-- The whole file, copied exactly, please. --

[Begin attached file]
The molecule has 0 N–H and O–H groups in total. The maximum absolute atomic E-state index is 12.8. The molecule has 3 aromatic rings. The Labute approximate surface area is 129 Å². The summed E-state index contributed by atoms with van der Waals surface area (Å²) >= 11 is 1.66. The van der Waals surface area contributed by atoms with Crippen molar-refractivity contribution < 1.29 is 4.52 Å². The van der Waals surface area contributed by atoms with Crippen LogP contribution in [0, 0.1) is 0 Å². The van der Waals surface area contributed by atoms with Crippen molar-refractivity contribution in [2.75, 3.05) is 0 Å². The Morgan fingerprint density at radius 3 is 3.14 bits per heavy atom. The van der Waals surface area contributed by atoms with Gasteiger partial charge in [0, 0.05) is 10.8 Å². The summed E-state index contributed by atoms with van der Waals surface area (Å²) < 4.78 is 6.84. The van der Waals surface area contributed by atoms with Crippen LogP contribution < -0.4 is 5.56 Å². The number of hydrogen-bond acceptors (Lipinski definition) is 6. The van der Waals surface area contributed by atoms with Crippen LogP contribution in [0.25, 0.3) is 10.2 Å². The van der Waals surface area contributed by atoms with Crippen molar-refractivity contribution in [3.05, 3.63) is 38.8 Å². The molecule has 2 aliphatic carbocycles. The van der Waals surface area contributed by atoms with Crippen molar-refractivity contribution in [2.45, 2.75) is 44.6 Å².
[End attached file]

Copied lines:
The molecule has 0 N–H and O–H groups in total. The maximum absolute atomic E-state index is 12.8. The molecule has 3 aromatic rings. The Labute approximate surface area is 129 Å². The summed E-state index contributed by atoms with van der Waals surface area (Å²) >= 11 is 1.66. The van der Waals surface area contributed by atoms with Crippen molar-refractivity contribution < 1.29 is 4.52 Å². The van der Waals surface area contributed by atoms with Crippen LogP contribution in [0, 0.1) is 0 Å². The van der Waals surface area contributed by atoms with Crippen molar-refractivity contribution in [2.75, 3.05) is 0 Å². The Morgan fingerprint density at radius 3 is 3.14 bits per heavy atom. The van der Waals surface area contributed by atoms with Gasteiger partial charge in [0, 0.05) is 10.8 Å². The summed E-state index contributed by atoms with van der Waals surface area (Å²) < 4.78 is 6.84. The van der Waals surface area contributed by atoms with Crippen LogP contribution < -0.4 is 5.56 Å². The number of hydrogen-bond acceptors (Lipinski definition) is 6. The van der Waals surface area contributed by atoms with Crippen LogP contribution in [0.25, 0.3) is 10.2 Å². The van der Waals surface area contributed by atoms with Crippen molar-refractivity contribution in [3.05, 3.63) is 38.8 Å². The molecule has 2 aliphatic carbocycles. The van der Waals surface area contributed by atoms with Crippen molar-refractivity contribution in [2.45, 2.75) is 44.6 Å².